LESSON 17: Measuring the Speed of Sound with Arduino and Ultrasonic Sensor

Now that we know the basics of Arduino from the first 15 lessons,  we can begin to focus on more and more cool projects.

Arduino Ultrasonic Circuit
Simple Circuit for measuring the speed of sound

I think you will be surprised to see how many sophisticated things you can do with the simple arduino skills you have already learned. In this project, we are going to measure the speed of sound using the arduino and an ultrasonic sensor. We will use the Virtuabotix ultrasonic sensor which you can get HERE for about nine bucks. This sensor measures the time it takes an ultrasonic ping to go out,  bounce off a target, and come back. The time it takes for the ping to leave and come back to the sensor depends on the speed of sound and the distance to the target. This sensor works in the same way a bat uses high pitched tones to navigate in the dark. It is also the same principle used in submarine sonar. The Arduino circuit for this project is very simple, and shown in the following schematic:

Ultrasonic Sensor Circuit
Simple Circuit for Measuring Speed of Sound

This sensor is fairly easy to use. To hook it up, we take the sensor VCC pin and hook it to the arduino 5V pin. We take the sensor GND and connect to Arduino GND. The Trig pin on the sensor we take to pin 13 on the arduino and the Echo pin on the sensor we connect to the arduino pin 11.

The sensor works as follows.  You take the trigger pin LOW with a digital write. You then pause, take the trigger pin HIGH, pause, and then take the trigger pen LOW again.  This LOW-HIGH-LOW sequence creates a high pitched ultrasonic tone, or ping, which is sent out from the sensor. This ping will go out and bounce off the first thing in front of it, and bounce back to the sensor. The sensor will output a HIGH pulse on its echo pin, and the length of the pulse in microseconds indicates the time it took the ping to travel to the target and return. We can measure the length of this pulse using the pulseIn command we learned in lesson 15.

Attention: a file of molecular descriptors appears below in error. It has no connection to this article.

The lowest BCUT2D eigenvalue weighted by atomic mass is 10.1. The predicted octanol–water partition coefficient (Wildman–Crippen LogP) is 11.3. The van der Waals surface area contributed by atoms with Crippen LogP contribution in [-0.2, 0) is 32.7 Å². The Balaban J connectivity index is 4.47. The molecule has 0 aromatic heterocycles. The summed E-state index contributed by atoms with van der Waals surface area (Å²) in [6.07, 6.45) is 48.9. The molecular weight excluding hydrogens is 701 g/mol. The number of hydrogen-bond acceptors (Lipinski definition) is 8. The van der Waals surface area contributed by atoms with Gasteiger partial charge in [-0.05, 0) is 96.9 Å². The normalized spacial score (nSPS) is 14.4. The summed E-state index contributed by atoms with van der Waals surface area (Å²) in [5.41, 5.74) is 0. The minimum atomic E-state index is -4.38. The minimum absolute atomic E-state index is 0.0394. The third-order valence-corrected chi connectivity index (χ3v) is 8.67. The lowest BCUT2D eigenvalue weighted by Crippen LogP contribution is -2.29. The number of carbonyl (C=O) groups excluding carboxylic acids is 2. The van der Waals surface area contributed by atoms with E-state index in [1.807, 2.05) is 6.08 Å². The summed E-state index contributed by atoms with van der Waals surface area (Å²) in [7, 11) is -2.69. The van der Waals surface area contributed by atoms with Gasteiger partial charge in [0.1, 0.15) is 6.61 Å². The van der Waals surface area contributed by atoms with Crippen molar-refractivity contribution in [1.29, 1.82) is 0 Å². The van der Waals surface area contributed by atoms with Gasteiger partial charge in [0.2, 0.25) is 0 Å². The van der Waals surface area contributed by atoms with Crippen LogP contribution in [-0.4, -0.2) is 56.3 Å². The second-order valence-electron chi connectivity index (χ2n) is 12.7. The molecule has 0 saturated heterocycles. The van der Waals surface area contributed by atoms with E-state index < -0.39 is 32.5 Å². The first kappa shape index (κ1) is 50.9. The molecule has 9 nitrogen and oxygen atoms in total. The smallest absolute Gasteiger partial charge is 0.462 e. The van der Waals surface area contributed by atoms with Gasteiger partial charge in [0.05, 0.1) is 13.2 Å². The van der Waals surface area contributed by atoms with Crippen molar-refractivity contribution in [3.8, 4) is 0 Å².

Once you make the pulseIn measurement, and know the time it took for the ping to travel to the target and return, you can use that to calculate the speed of sound. Since

distance = rate * time.

Distance is the distance traveled by the ping, time is how long it took the ping to travel to the target and return. With this we can rearrange the equation to solve for rate, which would be the speed of sound:

rate = time/distance

Since pulse in returns the ping travel time in microseconds, and if you measure the distance to the target in inches, the units on the rate will be in inches per microsecond. We would need to use dimensional analysis to convert this to miles per hour as follows:

(rate in inches/mircrosecond)*(1000000 microsecond/second)*

(3600 seconds/hour)*(1 mile/63360 inches)

This will then give rate in miles per hour, as you can see as the units cancel out. The video explains this in more detail.

Key thing to remember in doing this calculation is that the ping has to travel to the target and then return. If the target is 6 inches from the sensor, how far did the ping travel? It traveled 12 inches. Six to get to the target and six to return from the target.

Try and put it all together into a program that will measure the speed of sound. I have included the code below. Try and write the program yourself, but if you get stuck you can look at the code below. It is important not to copy and paste this code, but only use it as a guide. You need to type your programs in yourself.

Check this out and see how close it is to published values for the speed of sound. Pretty Cool!